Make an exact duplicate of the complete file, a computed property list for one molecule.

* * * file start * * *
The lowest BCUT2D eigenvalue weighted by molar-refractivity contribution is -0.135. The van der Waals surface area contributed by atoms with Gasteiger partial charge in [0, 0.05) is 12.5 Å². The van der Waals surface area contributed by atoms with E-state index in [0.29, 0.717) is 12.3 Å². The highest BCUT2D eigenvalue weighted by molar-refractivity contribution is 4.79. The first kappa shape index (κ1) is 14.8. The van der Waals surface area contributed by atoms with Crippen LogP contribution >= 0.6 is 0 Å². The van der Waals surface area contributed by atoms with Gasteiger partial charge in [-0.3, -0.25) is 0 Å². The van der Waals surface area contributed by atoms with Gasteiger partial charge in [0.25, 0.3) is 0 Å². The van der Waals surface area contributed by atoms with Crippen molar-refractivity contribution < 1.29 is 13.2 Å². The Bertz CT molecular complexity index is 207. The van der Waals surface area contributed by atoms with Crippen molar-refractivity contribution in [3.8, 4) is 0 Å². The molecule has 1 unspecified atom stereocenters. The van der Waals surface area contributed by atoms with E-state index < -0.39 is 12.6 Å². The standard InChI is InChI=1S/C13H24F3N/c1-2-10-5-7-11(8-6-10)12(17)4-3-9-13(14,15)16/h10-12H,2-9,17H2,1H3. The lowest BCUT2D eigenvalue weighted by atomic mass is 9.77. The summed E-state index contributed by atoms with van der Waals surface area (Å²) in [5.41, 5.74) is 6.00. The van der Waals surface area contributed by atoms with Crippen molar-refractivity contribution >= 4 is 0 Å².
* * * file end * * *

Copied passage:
The lowest BCUT2D eigenvalue weighted by molar-refractivity contribution is -0.135. The van der Waals surface area contributed by atoms with Gasteiger partial charge in [0, 0.05) is 12.5 Å². The van der Waals surface area contributed by atoms with E-state index in [0.29, 0.717) is 12.3 Å². The highest BCUT2D eigenvalue weighted by molar-refractivity contribution is 4.79. The first kappa shape index (κ1) is 14.8. The van der Waals surface area contributed by atoms with Crippen LogP contribution >= 0.6 is 0 Å². The van der Waals surface area contributed by atoms with Gasteiger partial charge in [-0.3, -0.25) is 0 Å². The van der Waals surface area contributed by atoms with Gasteiger partial charge in [0.25, 0.3) is 0 Å². The van der Waals surface area contributed by atoms with Crippen molar-refractivity contribution < 1.29 is 13.2 Å². The Bertz CT molecular complexity index is 207. The van der Waals surface area contributed by atoms with Crippen molar-refractivity contribution in [3.8, 4) is 0 Å². The molecule has 1 unspecified atom stereocenters. The van der Waals surface area contributed by atoms with E-state index < -0.39 is 12.6 Å². The standard InChI is InChI=1S/C13H24F3N/c1-2-10-5-7-11(8-6-10)12(17)4-3-9-13(14,15)16/h10-12H,2-9,17H2,1H3. The lowest BCUT2D eigenvalue weighted by atomic mass is 9.77. The summed E-state index contributed by atoms with van der Waals surface area (Å²) in [5.41, 5.74) is 6.00. The van der Waals surface area contributed by atoms with Crippen molar-refractivity contribution >= 4 is 0 Å².